Expression of a symbiosis-specific gene in Symbiodinium type A1 associated with coral, nudibranch and giant clam larvae

M. Mies, Christian R. Voolstra, C. B. Castro, D. O. Pires, E. N. Calderon, P. Y. G. Sumida

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29 Scopus citations


Symbiodinium are responsible for the majority of primary production in coral reefs and found in a mutualistic symbiosis with multiple animal phyla. However, little is known about the molecular signals involved in the establishment of this symbiosis and whether it initiates during host larval development. To address this question, we monitored the expression of a putative symbiosis-specific gene (H+-ATPase) in Symbiodinium A1 ex hospite and in association with larvae of a scleractinian coral (Mussismilia hispida), a nudibranch (Berghia stephanieae) and a giant clam (Tridacna crocea). We acquired broodstock for each host, induced spawning and cultured the larvae. Symbiodinium cells were offered and larval samples taken for each host during the first 72 h after symbiont addition. In addition, control samples including free-living Symbiodinium and broodstock tissue containing symbionts for each host were collected. RNA extraction and RT-PCR were performed and amplified products cloned and sequenced. Our results show that H+-ATPase was expressed in Symbiodinium associated with coral and giant clam larvae, but not with nudibranch larvae, which digested the symbionts. Broodstock tissue for coral and giant clam also expressed H+-ATPase, but not the nudibranch tissue sample. Our results of the expression of H+-ATPase as a marker gene suggest that symbiosis between Symbiodinium and M. hispida and T. crocea is established during host larval development. Conversely, in the case of B. stephanieae larvae, evidence does not support a mutualistic relationship. Our study supports the utilization of H+-ATPase expression as a marker for assessing Symbiodinium-invertebrate relationships with applications for the differentiation of symbiotic and non-symbiotic associations. At the same time, insights from a single marker gene approach are limited and future studies should direct the identification of additional symbiosis-specific genes, ideally from both symbiont and host.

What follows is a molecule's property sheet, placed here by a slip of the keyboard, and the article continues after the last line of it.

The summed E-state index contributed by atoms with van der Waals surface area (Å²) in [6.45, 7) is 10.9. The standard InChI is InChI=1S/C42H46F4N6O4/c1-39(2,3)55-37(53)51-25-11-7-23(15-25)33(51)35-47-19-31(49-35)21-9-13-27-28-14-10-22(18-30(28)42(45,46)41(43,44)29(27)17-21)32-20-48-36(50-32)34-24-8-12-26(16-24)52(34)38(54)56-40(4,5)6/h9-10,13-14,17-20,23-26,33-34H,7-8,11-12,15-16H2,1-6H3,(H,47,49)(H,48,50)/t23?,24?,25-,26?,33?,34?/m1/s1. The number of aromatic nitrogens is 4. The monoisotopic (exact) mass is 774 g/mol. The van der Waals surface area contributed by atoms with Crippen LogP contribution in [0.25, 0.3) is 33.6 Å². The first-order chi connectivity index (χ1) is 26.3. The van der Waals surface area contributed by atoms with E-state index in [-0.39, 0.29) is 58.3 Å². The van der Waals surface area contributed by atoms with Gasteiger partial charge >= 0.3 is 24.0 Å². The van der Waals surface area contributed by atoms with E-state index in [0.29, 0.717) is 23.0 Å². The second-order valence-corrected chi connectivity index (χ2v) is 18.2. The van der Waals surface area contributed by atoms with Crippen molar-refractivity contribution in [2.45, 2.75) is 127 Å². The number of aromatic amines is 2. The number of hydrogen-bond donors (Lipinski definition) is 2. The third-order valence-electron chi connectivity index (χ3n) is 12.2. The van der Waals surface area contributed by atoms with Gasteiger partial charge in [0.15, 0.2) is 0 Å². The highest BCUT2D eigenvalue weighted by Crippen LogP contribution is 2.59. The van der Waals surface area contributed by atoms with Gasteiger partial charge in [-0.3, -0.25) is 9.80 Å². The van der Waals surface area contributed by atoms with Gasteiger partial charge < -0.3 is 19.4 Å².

Original languageEnglish (US)
Pages (from-to)170253
JournalRoyal Society Open Science
Issue number5
StatePublished - May 24 2017

Bibliographical note

KAUST Repository Item: Exported on 2020-10-01
Acknowledgements: This work was supported by Projeto Coral Vivo and sponsored by Petrobras and Arraial d'Ajuda Eco Parque. PYGS acknowledges grant nos. 302526/2012-9 and 2010/20350-8 from CNPq and FAPESP. We would like to express our most sincere thanks to Gustavo Duarte and the whole Coral Vivo Institute staff, Acqua Distribuidora for supplying giant clam broodstock, Diego Castillo for his technical assistance and Arthur Tenório for helping us run the cultures. Finally, we greatly thank the Genomes and Transposable Elements Laboratory for providing infrastructure and technical assistance in the experiments.


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